29. Dan says:

    Also, for those who mention cost of living…bear in mind that standard of living is not only a related factor but is always a choice. I can’t tell you how many people I know who complain about how they’re struggling to pay the bills each month despite how much they’re making, yet they have two expensive leased cars in the garage of their overly large house in one of the most expensive neighborhoods in town, filled with all the latest electronic gadgets.

  30. beloml says:

    The richest I’ve ever felt was in 1989, five years out of college, when a job change meant my salary went from $16K to $24K.

  31. MC says:

    I agree with many of the posters who say it is relative. For example, a lot of people mentioned that ALOM is 50% or 100% more than what they are making now. The problem is that when you are making that much, it doesn’t seem like ALOM anymore.

    I have been extremely fortunate, getting more than 100% in raises in the last 4 years since graduating form college without increasing my costs much. It was great, I am maxing out my 401k, bought a condo, but then….

    I got a girlfriend, and it is no longer ALOM :).

  32. Rob in Madrid says:

    I still remember (some 20 years ago now) when I went from part time non union to full time union gettting and getting my first paycheque. It was almost double the previouis weeks pay. it was very unexpected because I hadn’t expected to join the unionized payroll for a week or two. Of course it didn’t take long before the new pay cheque wasn’t enough.

    Earning big bucks is meanless if you don’t manage your money well.

  33. Will says:

    I have been told that the smaller the figure you see as a lot of money, the less money you will actually make. I’m not sure if this is true, but the idea is that someone like me that lives fairly simply and does not have a passion to make as much as possible, will always be less financially secure than someone who is more motivated by the dollars.

    On the other hand, we have all heard what people facing the final chapter of their lives say about what was important in the end…..

  34. E.D. says:

    I think ALOM is whatever it would take to

    1. pay all bills, including credit card bills OTIF
    2. save 10-15% for retirement
    3. have mortgage as your only debt
    4. be able to pay for large, planned expenses (used car, renovations) in cash

    Right now, my husband and I have #1 and #2 taken care of. We’re almost there on #3, but #4 will take some doing since saving up for a decent used car takes time.

    Once he gets a job and leaves his postdoc, we should be able to do all four easily, at least until we have kids.

  35. LC says:

    In terms of salary, I think somewhere around $80,000 is a lot of money.

    In terms of everyday purchases, anything over $50 is a lot of money (i.e. a single item that costs that much, a grocery trip that exceeds that amount)

    In terms of net worth, I think that $500,000 is a lot of money. That approaches the point of financial independence.

  36. Schwamie says:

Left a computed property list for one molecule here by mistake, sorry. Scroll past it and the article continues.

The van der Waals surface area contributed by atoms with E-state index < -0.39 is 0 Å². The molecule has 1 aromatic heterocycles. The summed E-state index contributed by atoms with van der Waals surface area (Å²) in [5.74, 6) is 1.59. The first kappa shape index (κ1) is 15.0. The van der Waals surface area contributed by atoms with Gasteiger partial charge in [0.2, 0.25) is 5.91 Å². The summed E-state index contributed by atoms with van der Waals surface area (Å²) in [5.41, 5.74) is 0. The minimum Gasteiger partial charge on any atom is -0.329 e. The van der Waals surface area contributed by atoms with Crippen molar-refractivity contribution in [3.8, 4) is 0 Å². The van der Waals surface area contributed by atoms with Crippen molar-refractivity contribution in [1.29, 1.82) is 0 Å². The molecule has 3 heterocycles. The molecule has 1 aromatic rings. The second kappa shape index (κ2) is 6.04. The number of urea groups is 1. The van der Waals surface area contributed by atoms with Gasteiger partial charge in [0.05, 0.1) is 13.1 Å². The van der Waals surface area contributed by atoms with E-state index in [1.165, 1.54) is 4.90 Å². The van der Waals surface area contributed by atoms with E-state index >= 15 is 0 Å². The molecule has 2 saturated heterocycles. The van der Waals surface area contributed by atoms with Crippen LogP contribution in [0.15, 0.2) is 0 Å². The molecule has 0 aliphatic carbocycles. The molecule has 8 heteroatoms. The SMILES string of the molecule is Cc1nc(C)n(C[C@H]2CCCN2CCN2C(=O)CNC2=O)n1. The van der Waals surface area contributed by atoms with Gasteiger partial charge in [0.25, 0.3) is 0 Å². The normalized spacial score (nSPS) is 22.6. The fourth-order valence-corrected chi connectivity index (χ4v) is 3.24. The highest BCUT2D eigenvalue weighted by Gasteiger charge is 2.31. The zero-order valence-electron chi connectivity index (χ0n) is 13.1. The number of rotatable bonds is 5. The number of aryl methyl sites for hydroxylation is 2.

This is seriously an individual’s decision and is relative to their own situation. I fully agree that net worth is driven by age (with the exception of having received a large inheritance), a lot of money is something that cannot be nailed down to even a group of individuals in the same situation. If you ask a group of 20 somethings what a lot of money is and what is a lot of money to a group of 30 somethings (even with them being in the same “group” of friends), I can guarantee that their response will be varied. From a personal level, I would say that as time has passed, my figure for “a lot of money” has definitely increased. That said, I recently resigned from a well paying position to take a job that pays less but gives me more time with my family. That to me is significantly mroe important than having “a lot of money”!

  37. Yatouhi says:

    Well….I am a farmer, I am 28 and have just over $3000 in the bank. No 401k or IRA. But I eat some of the best and freshest food on earth. I breath fresh air and get plenty of exercise. I dirve a truck from the 1980s and don’t own a TV. To me, getting a computer and being able to connect to the internet was ALOM. Granted if I made 125K a year I would retire in two years. I think there are checks and balances for everyone. Love all the comments!

  38. Mr X says:

    Wow great article. I am at the point in my life where I question what is a lot of money. I am single and live in the SF bay area and I make about 62,000 a year and it does not seem like a whole lot of money at all. I am a decent saver but even so it seems like an eternity before my bank shows any worthwhile increase in savings. Could be that I’m almost 30 and realize 62k a year isn’t going to get me a house and what not that’s for sure. If I leave the bay area my salary is going to be tough to get since I work in the high tech industry, though living here I just don’t see a happy fulfilling living in the long run. Wish I knew what to do? Money makes me feel pretty blah and I have about 40k saved in the bank. What a joke, 40k, lol. Takes years to save and could be gone in a flash. There must be more to this life, I really hope so.